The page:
Experts involved in the military planning, design, construction, operations, and maintenance of U.S. Department of Defense (DoD) Washington, DC, USA) facilities and infrastructure are invited to access new knowledge pages, training, and tools within the U.S. Whole Building Design Guide (WBDG).
The WBDG is a comprehensive web-based portal housing corrosion prevention and control insights, codes, criteria, guidance, and best practices, according to the DoD.
With support from the DoD’s Corrosion Policy and Oversight Office, the WBDG recently published new informational content, three new training modules, and a new corrosivity estimation tool to help facilities experts stay current on best practices in corrosion prevention and mitigation.
A program of the National Institute of Building Sciences, the WBDG’s reference portal provides government and industry experts with easy access to facilities-related guidance, criteria, training, and technology.
The newest WBDG content and training are customized for facilities planners, designers, constructors, and maintainers, while supplementing the site’s other corrosion-related knowledge, codes, guidelines, criteria, best practices, and training material.
J. Clay Dean and Stephen Geusic, analysts in the Corrosion Policy and Oversight Office, are overseeing the new content production.
New Knowledge Pages
The WBDG’s corrosion prevention and control (CPC) source “knowledge” pages address CPC issues and challenges related to facilities planning, sustainment, restoration and modernization, competencies, acquisition issues, cost of corrosion, and environmental severity.
Specifically, these documents address cathodic protection (CP), corrosion science, doors, fencing, paint and coatings, pavements, petroleum oil lubricants storage distribution systems, utilities and buried structures, and waterfront and coastal structures.
According to Dean, the “knowledge pages” are designed to provide a focus on critical high-cost facilities areas. They provide short oversight and assistance for the designer and engineer who may need help on DoD projects and issues. “For those who design, construct, and sustain DoD facilities, locating the proper CPC guidance can be very challenging,” Dean says.
Fresh Course Modules with Narration
Over the long term, the WBDG’s CPC source section will be enhanced by eight new training modules, which will supplement five 15-30-minute training vignettes that are currently available.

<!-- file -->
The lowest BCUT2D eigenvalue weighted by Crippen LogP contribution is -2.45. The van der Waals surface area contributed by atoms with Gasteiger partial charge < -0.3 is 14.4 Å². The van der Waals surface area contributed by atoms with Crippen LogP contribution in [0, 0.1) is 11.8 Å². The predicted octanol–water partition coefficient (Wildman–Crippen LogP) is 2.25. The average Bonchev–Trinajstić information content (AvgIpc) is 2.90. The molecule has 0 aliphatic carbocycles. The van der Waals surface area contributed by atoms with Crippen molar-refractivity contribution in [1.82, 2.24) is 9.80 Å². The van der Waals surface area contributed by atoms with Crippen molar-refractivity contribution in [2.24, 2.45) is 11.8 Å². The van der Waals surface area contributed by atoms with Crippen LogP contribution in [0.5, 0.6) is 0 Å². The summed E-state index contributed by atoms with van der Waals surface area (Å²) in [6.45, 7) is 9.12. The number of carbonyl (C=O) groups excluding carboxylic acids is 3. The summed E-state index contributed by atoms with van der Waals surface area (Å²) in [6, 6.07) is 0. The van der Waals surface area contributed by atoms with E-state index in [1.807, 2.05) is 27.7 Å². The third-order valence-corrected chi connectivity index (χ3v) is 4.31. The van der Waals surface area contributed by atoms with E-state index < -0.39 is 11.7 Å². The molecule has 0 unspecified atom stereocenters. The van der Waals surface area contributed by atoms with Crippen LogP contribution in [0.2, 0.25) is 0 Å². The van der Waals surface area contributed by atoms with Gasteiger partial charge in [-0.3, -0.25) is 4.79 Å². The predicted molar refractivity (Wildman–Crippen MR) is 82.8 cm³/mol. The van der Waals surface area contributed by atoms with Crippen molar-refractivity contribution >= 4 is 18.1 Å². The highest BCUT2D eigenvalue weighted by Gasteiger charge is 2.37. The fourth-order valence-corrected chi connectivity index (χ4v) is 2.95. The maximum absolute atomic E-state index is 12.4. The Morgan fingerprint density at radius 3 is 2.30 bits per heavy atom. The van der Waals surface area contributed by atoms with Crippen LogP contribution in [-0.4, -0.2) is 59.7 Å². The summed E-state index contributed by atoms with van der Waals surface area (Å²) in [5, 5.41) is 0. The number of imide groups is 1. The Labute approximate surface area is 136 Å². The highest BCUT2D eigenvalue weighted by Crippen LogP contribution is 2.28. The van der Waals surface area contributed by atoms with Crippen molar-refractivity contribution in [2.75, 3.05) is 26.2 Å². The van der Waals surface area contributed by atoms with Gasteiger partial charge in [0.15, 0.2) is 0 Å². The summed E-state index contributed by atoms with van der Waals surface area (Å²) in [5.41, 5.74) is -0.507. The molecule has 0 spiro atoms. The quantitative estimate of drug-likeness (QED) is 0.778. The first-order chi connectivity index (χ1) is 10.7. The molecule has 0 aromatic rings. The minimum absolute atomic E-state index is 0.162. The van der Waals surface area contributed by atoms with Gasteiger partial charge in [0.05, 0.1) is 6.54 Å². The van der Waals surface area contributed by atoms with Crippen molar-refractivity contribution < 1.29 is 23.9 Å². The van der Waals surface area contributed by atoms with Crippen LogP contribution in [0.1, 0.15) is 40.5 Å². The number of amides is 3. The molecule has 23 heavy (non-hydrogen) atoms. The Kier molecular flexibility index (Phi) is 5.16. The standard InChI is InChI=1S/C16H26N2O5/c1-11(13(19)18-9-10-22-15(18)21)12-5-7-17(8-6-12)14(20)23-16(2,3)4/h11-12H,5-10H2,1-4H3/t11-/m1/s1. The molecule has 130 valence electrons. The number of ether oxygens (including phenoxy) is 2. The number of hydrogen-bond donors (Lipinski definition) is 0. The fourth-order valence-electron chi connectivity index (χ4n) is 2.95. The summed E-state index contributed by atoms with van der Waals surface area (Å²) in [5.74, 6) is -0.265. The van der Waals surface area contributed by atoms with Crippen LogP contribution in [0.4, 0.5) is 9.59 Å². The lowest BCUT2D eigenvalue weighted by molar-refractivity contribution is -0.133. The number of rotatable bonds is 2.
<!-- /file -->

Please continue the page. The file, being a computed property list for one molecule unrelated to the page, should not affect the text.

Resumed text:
The DoD Corrosion Office has already posted three of the eight modules, including Cathodic Protection Basics, Corrosion Prevention and Control of Utilities and Buried Structures, and Corrosion Prevention of Waterfront and Coastal Structures.
“Our enhanced, longer DoD-sponsored courses have voice-over narration, and those who complete these courses will qualify for one Professional Development Hour [PDH],” Geusic says.
The hour-long Cathodic Protection Basics course provides an overview of CP across the facilities life cycle. The course is aimed at facilities professionals that plan, design, construct, and maintain DoD facilities, but it is suitable for anyone that is interested in, or responsible for, the corrosion prevention of utilities, systems, and structures that use CP. Specific Cathodic Protection Basics course learning objectives are outlined at http://www.wbdg.org/continuing-education/dod-courses/dod01
Meanwhile, the Corrosion Prevention and Control of Utilities and Buried Structures module looks at corrosion as one of the primary factors affecting the longevity and reliability of these systems and structures. The course covers the corrosion mechanisms associated with utilities and buried structures and methods for corrosion prevention and control.
Finally, the Corrosion Prevention of Waterfront and Coastal Structures module introduces students to typical waterfront structures critical to the security and readiness of the DoD and the aggressive corrosive environment in which these structures exist. The course covers corrosion and corrosion prevention associated with waterfront and coastal facilities and structures, such as piers and wharves, and the components that comprise the structures. These components include bulkheads, pilings, structure framing, decks, utility trenches, dolphins, and fender systems.
New Corrosivity Estimation Tool
The WBDG also recently published a new corrosion toolbox containing several instruments for evaluating environmental severity and compiling environmental data. These tools comprise the ISO Corrosivity Category Estimation Tool (ICCET).
The ICCET tool was developed as part of the office’s Environmental Severity and Corrosivity study. It can be used to estimate ISO corrosivity categories; calculate the Wood Decay Hazard Index; overlay various corrosion data and severity indices using interactive maps; view animated maps of monthly corrosivity; and obtain air pollution and weather data from U.S. National Oceanic and Atmospheric Administration (NOAA) and Environmental Protection Agency (EPA) (Washington, DC, USA) databases.
Facilities professionals can access the complete ICCET toolbox on the WBDG portal or at the CorrDefense web site.
Sources: WBDG, www.wbdg.org
; CorrDefense, www.corrdefense.org